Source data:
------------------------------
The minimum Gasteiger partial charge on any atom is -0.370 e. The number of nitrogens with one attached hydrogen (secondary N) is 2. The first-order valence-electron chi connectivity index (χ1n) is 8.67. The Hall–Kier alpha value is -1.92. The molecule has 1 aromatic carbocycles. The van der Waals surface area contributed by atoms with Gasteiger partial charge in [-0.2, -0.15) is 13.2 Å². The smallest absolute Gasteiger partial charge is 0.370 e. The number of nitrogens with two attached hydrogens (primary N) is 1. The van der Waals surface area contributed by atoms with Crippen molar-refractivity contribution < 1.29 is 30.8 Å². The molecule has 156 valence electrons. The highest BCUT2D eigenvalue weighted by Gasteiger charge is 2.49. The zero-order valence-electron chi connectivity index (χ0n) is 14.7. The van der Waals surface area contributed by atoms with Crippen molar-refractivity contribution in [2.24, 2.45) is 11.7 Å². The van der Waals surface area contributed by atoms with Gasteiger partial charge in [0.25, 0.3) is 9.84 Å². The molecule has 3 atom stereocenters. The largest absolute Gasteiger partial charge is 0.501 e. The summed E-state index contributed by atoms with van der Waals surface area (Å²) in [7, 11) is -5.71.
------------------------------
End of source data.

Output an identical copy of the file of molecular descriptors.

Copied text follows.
The minimum Gasteiger partial charge on any atom is -0.370 e. The number of nitrogens with one attached hydrogen (secondary N) is 2. The first-order valence-electron chi connectivity index (χ1n) is 8.67. The Hall–Kier alpha value is -1.92. The molecule has 1 aromatic carbocycles. The van der Waals surface area contributed by atoms with Gasteiger partial charge in [-0.2, -0.15) is 13.2 Å². The smallest absolute Gasteiger partial charge is 0.370 e. The number of nitrogens with two attached hydrogens (primary N) is 1. The van der Waals surface area contributed by atoms with Crippen molar-refractivity contribution < 1.29 is 30.8 Å². The molecule has 156 valence electrons. The highest BCUT2D eigenvalue weighted by Gasteiger charge is 2.49. The zero-order valence-electron chi connectivity index (χ0n) is 14.7. The van der Waals surface area contributed by atoms with Crippen molar-refractivity contribution in [2.24, 2.45) is 11.7 Å². The van der Waals surface area contributed by atoms with Gasteiger partial charge in [0.25, 0.3) is 9.84 Å². The molecule has 3 atom stereocenters. The largest absolute Gasteiger partial charge is 0.501 e. The summed E-state index contributed by atoms with van der Waals surface area (Å²) in [7, 11) is -5.71.